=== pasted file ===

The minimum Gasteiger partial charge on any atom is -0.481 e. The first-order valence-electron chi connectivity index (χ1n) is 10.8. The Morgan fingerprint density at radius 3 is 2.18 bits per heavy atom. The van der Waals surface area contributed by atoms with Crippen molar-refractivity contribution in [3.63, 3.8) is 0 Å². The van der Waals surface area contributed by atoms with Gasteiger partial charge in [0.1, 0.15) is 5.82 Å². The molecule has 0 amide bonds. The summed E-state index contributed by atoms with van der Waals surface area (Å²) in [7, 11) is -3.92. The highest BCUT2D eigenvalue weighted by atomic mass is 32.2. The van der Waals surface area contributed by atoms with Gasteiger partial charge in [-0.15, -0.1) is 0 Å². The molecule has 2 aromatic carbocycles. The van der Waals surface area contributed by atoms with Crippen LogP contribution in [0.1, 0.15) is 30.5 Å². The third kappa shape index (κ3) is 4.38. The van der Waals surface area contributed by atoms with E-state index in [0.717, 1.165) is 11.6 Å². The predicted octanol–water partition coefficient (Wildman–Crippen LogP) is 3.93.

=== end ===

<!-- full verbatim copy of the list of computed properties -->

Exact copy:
The minimum Gasteiger partial charge on any atom is -0.481 e. The first-order valence-electron chi connectivity index (χ1n) is 10.8. The Morgan fingerprint density at radius 3 is 2.18 bits per heavy atom. The van der Waals surface area contributed by atoms with Crippen molar-refractivity contribution in [3.63, 3.8) is 0 Å². The van der Waals surface area contributed by atoms with Gasteiger partial charge in [0.1, 0.15) is 5.82 Å². The molecule has 0 amide bonds. The summed E-state index contributed by atoms with van der Waals surface area (Å²) in [7, 11) is -3.92. The highest BCUT2D eigenvalue weighted by atomic mass is 32.2. The van der Waals surface area contributed by atoms with Gasteiger partial charge in [-0.15, -0.1) is 0 Å². The molecule has 2 aromatic carbocycles. The van der Waals surface area contributed by atoms with Crippen LogP contribution in [0.1, 0.15) is 30.5 Å². The third kappa shape index (κ3) is 4.38. The van der Waals surface area contributed by atoms with E-state index in [0.717, 1.165) is 11.6 Å². The predicted octanol–water partition coefficient (Wildman–Crippen LogP) is 3.93.